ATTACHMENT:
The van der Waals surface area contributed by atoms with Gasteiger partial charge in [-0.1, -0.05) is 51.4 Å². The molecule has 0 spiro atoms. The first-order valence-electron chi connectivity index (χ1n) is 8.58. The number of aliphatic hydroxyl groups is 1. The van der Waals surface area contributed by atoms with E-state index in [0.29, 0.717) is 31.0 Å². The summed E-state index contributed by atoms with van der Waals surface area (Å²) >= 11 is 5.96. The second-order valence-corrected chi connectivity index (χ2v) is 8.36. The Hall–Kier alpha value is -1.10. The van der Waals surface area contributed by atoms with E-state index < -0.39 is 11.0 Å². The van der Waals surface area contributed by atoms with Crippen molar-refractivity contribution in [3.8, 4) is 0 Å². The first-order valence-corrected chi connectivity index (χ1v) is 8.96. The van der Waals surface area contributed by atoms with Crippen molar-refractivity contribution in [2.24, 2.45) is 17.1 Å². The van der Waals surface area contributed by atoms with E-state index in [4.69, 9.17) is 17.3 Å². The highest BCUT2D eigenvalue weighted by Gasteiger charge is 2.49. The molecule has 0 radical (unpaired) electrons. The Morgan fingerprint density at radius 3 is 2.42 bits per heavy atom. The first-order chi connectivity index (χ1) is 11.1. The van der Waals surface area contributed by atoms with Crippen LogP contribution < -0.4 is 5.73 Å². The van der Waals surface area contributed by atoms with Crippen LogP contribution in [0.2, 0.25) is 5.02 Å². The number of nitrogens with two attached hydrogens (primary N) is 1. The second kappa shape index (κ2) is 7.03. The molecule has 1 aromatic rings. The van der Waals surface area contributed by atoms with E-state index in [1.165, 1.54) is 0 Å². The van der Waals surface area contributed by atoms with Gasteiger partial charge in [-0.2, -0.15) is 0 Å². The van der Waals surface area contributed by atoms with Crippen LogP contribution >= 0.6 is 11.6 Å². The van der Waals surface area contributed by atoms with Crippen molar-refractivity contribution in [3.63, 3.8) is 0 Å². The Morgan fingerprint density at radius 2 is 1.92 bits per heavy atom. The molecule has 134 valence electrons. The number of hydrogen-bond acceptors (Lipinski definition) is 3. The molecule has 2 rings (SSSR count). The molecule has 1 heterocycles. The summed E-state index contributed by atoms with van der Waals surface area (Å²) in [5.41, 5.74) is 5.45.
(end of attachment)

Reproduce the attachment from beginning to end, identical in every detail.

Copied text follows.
The van der Waals surface area contributed by atoms with Gasteiger partial charge in [-0.1, -0.05) is 51.4 Å². The molecule has 0 spiro atoms. The first-order valence-electron chi connectivity index (χ1n) is 8.58. The number of aliphatic hydroxyl groups is 1. The van der Waals surface area contributed by atoms with E-state index in [0.29, 0.717) is 31.0 Å². The summed E-state index contributed by atoms with van der Waals surface area (Å²) >= 11 is 5.96. The second-order valence-corrected chi connectivity index (χ2v) is 8.36. The Hall–Kier alpha value is -1.10. The van der Waals surface area contributed by atoms with E-state index < -0.39 is 11.0 Å². The van der Waals surface area contributed by atoms with Crippen molar-refractivity contribution in [3.8, 4) is 0 Å². The first-order valence-corrected chi connectivity index (χ1v) is 8.96. The van der Waals surface area contributed by atoms with Crippen molar-refractivity contribution in [2.24, 2.45) is 17.1 Å². The van der Waals surface area contributed by atoms with E-state index in [4.69, 9.17) is 17.3 Å². The highest BCUT2D eigenvalue weighted by Gasteiger charge is 2.49. The molecule has 0 radical (unpaired) electrons. The Morgan fingerprint density at radius 3 is 2.42 bits per heavy atom. The first-order chi connectivity index (χ1) is 11.1. The van der Waals surface area contributed by atoms with Crippen LogP contribution < -0.4 is 5.73 Å². The van der Waals surface area contributed by atoms with Crippen LogP contribution in [0.2, 0.25) is 5.02 Å². The number of nitrogens with two attached hydrogens (primary N) is 1. The second kappa shape index (κ2) is 7.03. The molecule has 1 aromatic rings. The van der Waals surface area contributed by atoms with E-state index in [1.165, 1.54) is 0 Å². The van der Waals surface area contributed by atoms with Gasteiger partial charge in [-0.2, -0.15) is 0 Å². The van der Waals surface area contributed by atoms with Crippen LogP contribution >= 0.6 is 11.6 Å². The van der Waals surface area contributed by atoms with Crippen molar-refractivity contribution in [3.63, 3.8) is 0 Å². The Morgan fingerprint density at radius 2 is 1.92 bits per heavy atom. The molecule has 134 valence electrons. The number of hydrogen-bond acceptors (Lipinski definition) is 3. The molecule has 2 rings (SSSR count). The molecule has 1 heterocycles. The summed E-state index contributed by atoms with van der Waals surface area (Å²) in [5.41, 5.74) is 5.45.